Sat, Sep 17, 2005 - Page 10 News List

Games sector faces bleak future

GLOOMY OUTLOOK Local video-game makers are doomed unless they can come up with their own killer products or break into the China market, analysts said

By Jessie Ho  /  STAFF REPORTER

The nation's video-game manufacturers saw a weak summer this year as a result of the saturated market and the lack of blockbuster local games, analysts said yesterday, adding that the industry's near-term prospects seem equally gloomy.

"I think the decline of Taiwan's online gaming industry has already reached the halfway mark," said Derek Wu (吳奉遠), an analyst at Capital Securities Corp (群益證券). "As a result, we hardly pay attention to game-company stocks anymore."

With market saturation increasing against a background of stiff competition in China, the local games industry will plummet if local developers fail to come up with their own killer products, he said.

Soft-World International Corp (智冠科技), the nation's largest game distributor, posted a 0.35 percent drop in sales to NT$202 million (US$6.14 million) last month from a year ago, while smaller rival Gamania Digital Entertainment Co (遊戲橘子) saw sales falling 5.25 percent to NT$158 million in the traditional peak month.

"The market is getting tougher over time, and I think a few smaller players will be forced out of the business soon," said Vera Wu (吳淑玫), an investment relations official for Wayi International Digital Entertainment Co (華義國際), the nation's No. 3 games producer.

Wayi reported a 2.13 percent decline in sales to NT$19.59 million last month. The company saw a deficit of NT$2.25 per share for the first half of the year.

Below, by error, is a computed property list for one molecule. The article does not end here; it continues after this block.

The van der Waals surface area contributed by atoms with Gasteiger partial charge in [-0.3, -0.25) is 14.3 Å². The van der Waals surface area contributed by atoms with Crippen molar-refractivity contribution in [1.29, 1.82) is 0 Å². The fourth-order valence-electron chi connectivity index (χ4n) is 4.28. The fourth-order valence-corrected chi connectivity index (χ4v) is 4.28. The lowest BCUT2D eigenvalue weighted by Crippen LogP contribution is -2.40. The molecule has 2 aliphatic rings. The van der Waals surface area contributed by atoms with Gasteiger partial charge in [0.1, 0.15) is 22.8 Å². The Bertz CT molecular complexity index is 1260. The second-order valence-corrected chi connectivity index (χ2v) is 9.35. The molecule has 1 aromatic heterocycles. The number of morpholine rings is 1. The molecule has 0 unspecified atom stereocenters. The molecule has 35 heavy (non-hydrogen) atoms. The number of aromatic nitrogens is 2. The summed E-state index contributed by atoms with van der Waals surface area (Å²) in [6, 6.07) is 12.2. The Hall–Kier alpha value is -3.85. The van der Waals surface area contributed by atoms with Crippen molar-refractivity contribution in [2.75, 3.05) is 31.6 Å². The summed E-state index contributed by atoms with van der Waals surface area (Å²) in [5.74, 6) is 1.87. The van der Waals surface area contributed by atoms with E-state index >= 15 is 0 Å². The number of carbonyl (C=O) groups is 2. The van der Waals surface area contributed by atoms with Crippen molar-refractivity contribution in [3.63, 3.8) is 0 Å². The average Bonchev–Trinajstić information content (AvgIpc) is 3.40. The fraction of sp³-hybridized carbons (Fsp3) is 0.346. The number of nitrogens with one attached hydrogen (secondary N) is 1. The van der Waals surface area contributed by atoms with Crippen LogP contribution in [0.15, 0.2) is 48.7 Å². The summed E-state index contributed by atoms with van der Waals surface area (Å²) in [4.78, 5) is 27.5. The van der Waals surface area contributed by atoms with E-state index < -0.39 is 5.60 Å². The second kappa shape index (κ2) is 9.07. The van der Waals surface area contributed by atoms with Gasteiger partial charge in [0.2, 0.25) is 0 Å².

With game players constantly demanding better quality, it takes developers longer to produce new games. Consequently most distributors import games from South Korea or Japan to fill the hiatus, Vera Wu said.

But the road to homemade games is also getting bumpier as a result of limited resources and a shortage of talent, she said.

Soft-World has injected massive funds into research and development at its subsidiary ChineseGamer International Corp (中華網龍) in a bid to broaden its homemade game portfolio, Wu said.

But after years of efforts, ChineseGamer has become Soft-World's biggest money loser, making the company cautious about developing its own games, she said.

Unlike the South Korean government, which actively nurtures the the nation's game developers, local game companies rarely receive any help from the government despite promises to promote the digital sector as a strategic development industry, Wu said.

If they are to survive, Taiwanese companies will have to expand to the massive market in China, where players share the same language and culture with Taiwan, she added.

However, it is not that easy to capitalize on the lucrative Chinese market after Beijing implemented a protectionist policy to safeguard its own game developers, said Hsieh Ming-chuan (謝明娟), chief publicist at Soft-World.

Soft-World entered China more than 10 years ago, where it established channels to distribute both its own and foreign games.

However, the company decided to close its outlets in China last year and license its games to Chinese vendors because of various limitations on Taiwanese companies.

Nonetheless, Hsieh is not that pessimistic about the industry, saying the company is planning to introduce a variety of games aimed at various segments of the market in Taiwan.

The company believes there are still new markets to tap, Hsieh said.

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